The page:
The processors can be used to combine signals in interferometry and telecommunications. A recently developed breadboard version of an advanced signal processor for arraying many antennas in NASA’s Deep Space Network (DSN) can accept inputs in a 500-MHz-wide frequency band from six antennas. The next breadboard version is expected to accept inputs from 16 antennas, and a following developed version is expected to be designed according to an architecture that will be scalable to accept inputs from as many as 400 antennas. These and similar signal processors could also be used for combining multiple wide-band signals in non-DSN applications, including very-long-baseline interferometry and telecommunications.

Posted in: Briefs, TSP, Electronics & Computers

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Digital Receiver Phase Meter

A commercial digital receiver is modified into a two-channel phase meter. The software of a commercially available digital radio receiver has been modified to make the receiver function as a two-channel low-noise phase meter. This phase meter is a prototype in the continuing development of a phase meter for a system in which radio-frequency (RF) signals in the two channels would be outputs of a spaceborne heterodyne laser interferometer for detecting gravitational waves. The frequencies of the signals could include a common Doppler-shift component of as much as 15 MHz. The phase meter is required to measure the relative phases of the signals in the two channels at a sampling rate of 10 Hz at a root power spectral density <5 microcycle/(Hz)1/2 and to be capable of determining the power spectral density of the phase difference over the frequency range from 1 mHz to 1 Hz. Such a phase meter could also be used on Earth to perform similar measurements in laser metrology of moving bodies.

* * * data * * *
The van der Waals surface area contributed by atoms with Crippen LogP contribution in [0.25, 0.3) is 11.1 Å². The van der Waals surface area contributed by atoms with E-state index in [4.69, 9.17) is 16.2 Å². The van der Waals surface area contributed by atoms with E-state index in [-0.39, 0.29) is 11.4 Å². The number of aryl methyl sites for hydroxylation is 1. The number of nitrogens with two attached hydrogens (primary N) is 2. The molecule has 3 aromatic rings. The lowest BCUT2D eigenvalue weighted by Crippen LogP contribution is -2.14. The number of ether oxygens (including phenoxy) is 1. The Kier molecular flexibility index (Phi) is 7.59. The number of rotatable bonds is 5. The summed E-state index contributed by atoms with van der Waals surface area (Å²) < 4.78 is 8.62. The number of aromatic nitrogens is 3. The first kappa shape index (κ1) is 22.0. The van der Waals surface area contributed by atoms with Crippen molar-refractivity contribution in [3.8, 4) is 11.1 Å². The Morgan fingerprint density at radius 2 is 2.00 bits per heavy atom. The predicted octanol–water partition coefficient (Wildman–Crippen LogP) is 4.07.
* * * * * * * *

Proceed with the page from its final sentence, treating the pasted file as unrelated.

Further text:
Posted in: Briefs, Electronics & Computers

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Split-Block Waveguide Polarization Twist for 220 to 325 GHz